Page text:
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Swiss Air-Rescue Rega, to home page

“We negotiate all over the world.”

Stefan Puskas, Nominated Person Ground Operations Jet, is, among other things, responsible for ensuring that Rega’s three ambulance jets are refuelled and prepared for departure again quickly and efficiently at all the airports at home and abroad.


How many different airports do Rega crews fly to?
Every year, they fly to around 400 airports on all the continents. One major challenge is that we do not know today where our crews will be needed next week. They fly to wherever a patient is waiting for our help and repatriation to Switzerland. 

What does this mean in terms of organising the missions?
There is usually very little time to prepare for a repatriation. However, each airport has different requirements or regulations. It is therefore all the more important that our flight coordinators, who organise the jet missions, can rely on up-to-date information. Only then can the missions also be organised at short notice quickly and reliably. 

What information is needed for a mission?
We take care of the contracts with kerosene suppliers, traffic rights and implementing the requirements of the customs authorities. We negotiate with authorities and partners all over the world and conclude agreements with them. These apply even though – unlike a “normal” airline – we do not have a regular, recurring flight schedule and only know a short time in advance when we will be flying to a particular airport. As a result, the Rega jets can be turned around quickly and efficiently at all the airports. That means, for example, that someone comes onto the airfield to refuel the jet or that the ambulance vehicle is able to drive up to the aircraft.

How do you make this information available to the Operations Centre?
We have our own database which contains, among other things, the contact details for every airport, the current prices of fuel suppliers, details of handling agents, special opening hours and information on customs procedures.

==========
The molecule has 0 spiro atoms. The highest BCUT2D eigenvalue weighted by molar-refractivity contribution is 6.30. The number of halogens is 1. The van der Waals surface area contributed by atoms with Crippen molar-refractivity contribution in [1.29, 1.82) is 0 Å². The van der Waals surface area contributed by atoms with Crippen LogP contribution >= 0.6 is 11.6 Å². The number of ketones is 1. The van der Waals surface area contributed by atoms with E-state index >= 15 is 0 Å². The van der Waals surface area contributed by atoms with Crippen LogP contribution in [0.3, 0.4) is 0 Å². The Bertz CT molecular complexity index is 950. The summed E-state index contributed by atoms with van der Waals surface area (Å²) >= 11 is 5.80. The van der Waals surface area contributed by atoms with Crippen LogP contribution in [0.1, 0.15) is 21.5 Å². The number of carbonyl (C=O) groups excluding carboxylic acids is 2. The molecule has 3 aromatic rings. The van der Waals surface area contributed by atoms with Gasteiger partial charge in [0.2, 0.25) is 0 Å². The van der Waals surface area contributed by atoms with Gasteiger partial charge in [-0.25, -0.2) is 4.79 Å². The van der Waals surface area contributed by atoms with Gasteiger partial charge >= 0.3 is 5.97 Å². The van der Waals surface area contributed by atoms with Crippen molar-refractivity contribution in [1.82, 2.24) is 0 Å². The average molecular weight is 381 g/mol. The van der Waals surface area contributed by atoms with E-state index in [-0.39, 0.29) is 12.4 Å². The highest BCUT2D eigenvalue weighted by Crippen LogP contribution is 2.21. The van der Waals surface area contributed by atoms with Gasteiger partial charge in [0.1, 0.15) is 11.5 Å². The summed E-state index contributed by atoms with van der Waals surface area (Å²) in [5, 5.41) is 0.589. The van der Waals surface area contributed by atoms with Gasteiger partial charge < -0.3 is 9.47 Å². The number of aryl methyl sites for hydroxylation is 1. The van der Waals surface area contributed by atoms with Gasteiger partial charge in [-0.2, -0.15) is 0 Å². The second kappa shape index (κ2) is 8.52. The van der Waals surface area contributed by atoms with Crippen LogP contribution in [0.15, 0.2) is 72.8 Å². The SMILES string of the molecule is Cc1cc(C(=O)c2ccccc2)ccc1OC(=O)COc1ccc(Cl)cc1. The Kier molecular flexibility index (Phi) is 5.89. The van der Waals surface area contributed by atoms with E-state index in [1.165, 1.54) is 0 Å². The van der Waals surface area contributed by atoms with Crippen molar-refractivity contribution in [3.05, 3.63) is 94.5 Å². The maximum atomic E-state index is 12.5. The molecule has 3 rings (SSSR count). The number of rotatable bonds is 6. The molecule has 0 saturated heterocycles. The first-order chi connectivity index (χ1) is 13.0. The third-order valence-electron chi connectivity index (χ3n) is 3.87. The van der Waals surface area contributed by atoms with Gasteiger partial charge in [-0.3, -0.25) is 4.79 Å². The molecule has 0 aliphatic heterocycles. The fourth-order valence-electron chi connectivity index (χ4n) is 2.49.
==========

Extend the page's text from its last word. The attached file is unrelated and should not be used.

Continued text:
How do you keep all this information up to date? 
The feedback from the Operations Centre and the jet crews after a mission is a great help. If they report to us difficulties or changes in procedures, we follow this up and amend the information in our database. In addition, we actively approach the authorities and negotiate new options, so that the next time everything runs smoothly. 

What do traffic rights involve? 
In order for our jets to be permitted to fly to or over a country, we need so-called traffic rights. The procedures to obtain these permits vary from one country to another. We keep a separate dossier for each country. It contains all the key data on overflight rights or authorisation procedures. 

Do you also obtain all the necessary permits?
No. My team deal with the procedures that are necessary to obtain the flight rights. Either the dispatcher or the flight coordinator at the Jet Operations Centre then takes care of the overflight or landing permits. 

What fascinates you about your job?
We are in daily contact with people all over the world and sometimes have to overcome cross-cultural obstacles. In a very specialised field, we contribute in the background towards making sure that the missions performed by our jet crews go as smoothly as possible. If we do our job well, the mission runs like clockwork, which directly benefits our patients. 

Additional information